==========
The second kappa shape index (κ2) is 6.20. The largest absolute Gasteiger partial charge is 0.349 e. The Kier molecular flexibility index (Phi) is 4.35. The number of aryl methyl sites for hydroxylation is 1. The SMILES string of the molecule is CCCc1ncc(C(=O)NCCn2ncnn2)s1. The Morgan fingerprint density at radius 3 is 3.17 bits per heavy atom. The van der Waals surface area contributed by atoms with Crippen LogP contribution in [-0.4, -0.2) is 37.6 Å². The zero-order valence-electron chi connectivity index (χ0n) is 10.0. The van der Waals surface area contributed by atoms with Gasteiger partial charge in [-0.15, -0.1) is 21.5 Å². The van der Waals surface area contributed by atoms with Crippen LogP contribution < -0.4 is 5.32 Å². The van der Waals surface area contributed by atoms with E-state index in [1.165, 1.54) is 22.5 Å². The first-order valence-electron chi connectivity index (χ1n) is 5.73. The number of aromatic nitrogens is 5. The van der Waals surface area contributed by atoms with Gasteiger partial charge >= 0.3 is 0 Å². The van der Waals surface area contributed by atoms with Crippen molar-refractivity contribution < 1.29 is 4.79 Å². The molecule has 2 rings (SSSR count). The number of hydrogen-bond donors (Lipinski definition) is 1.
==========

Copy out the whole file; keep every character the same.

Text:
The second kappa shape index (κ2) is 6.20. The largest absolute Gasteiger partial charge is 0.349 e. The Kier molecular flexibility index (Phi) is 4.35. The number of aryl methyl sites for hydroxylation is 1. The SMILES string of the molecule is CCCc1ncc(C(=O)NCCn2ncnn2)s1. The Morgan fingerprint density at radius 3 is 3.17 bits per heavy atom. The van der Waals surface area contributed by atoms with Crippen LogP contribution in [-0.4, -0.2) is 37.6 Å². The zero-order valence-electron chi connectivity index (χ0n) is 10.0. The van der Waals surface area contributed by atoms with Gasteiger partial charge in [-0.15, -0.1) is 21.5 Å². The van der Waals surface area contributed by atoms with Crippen LogP contribution < -0.4 is 5.32 Å². The van der Waals surface area contributed by atoms with E-state index in [1.165, 1.54) is 22.5 Å². The first-order valence-electron chi connectivity index (χ1n) is 5.73. The number of aromatic nitrogens is 5. The van der Waals surface area contributed by atoms with Gasteiger partial charge >= 0.3 is 0 Å². The van der Waals surface area contributed by atoms with Crippen molar-refractivity contribution < 1.29 is 4.79 Å². The molecule has 2 rings (SSSR count). The number of hydrogen-bond donors (Lipinski definition) is 1.